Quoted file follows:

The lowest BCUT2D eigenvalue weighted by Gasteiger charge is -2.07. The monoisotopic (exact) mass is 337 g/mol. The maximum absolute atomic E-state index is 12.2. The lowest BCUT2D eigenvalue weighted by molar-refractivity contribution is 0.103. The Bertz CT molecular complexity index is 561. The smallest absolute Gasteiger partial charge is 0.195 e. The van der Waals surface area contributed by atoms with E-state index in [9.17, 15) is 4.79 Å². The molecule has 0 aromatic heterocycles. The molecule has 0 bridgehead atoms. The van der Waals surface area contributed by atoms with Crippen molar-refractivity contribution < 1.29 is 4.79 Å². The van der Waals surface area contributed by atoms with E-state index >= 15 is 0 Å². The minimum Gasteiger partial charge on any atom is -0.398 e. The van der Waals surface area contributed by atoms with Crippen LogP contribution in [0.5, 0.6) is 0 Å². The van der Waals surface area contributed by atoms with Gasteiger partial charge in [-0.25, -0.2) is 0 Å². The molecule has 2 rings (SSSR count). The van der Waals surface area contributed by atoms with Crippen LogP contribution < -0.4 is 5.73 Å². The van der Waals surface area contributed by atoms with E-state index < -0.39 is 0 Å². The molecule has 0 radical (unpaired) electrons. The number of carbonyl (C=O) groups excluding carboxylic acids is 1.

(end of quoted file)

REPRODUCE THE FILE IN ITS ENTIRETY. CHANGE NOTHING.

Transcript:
The lowest BCUT2D eigenvalue weighted by Gasteiger charge is -2.07. The monoisotopic (exact) mass is 337 g/mol. The maximum absolute atomic E-state index is 12.2. The lowest BCUT2D eigenvalue weighted by molar-refractivity contribution is 0.103. The Bertz CT molecular complexity index is 561. The smallest absolute Gasteiger partial charge is 0.195 e. The van der Waals surface area contributed by atoms with E-state index in [9.17, 15) is 4.79 Å². The molecule has 0 aromatic heterocycles. The molecule has 0 bridgehead atoms. The van der Waals surface area contributed by atoms with Crippen molar-refractivity contribution < 1.29 is 4.79 Å². The van der Waals surface area contributed by atoms with E-state index >= 15 is 0 Å². The minimum Gasteiger partial charge on any atom is -0.398 e. The van der Waals surface area contributed by atoms with Crippen LogP contribution in [0.5, 0.6) is 0 Å². The van der Waals surface area contributed by atoms with Gasteiger partial charge in [-0.25, -0.2) is 0 Å². The molecule has 2 rings (SSSR count). The van der Waals surface area contributed by atoms with Crippen LogP contribution < -0.4 is 5.73 Å². The van der Waals surface area contributed by atoms with E-state index < -0.39 is 0 Å². The molecule has 0 radical (unpaired) electrons. The number of carbonyl (C=O) groups excluding carboxylic acids is 1.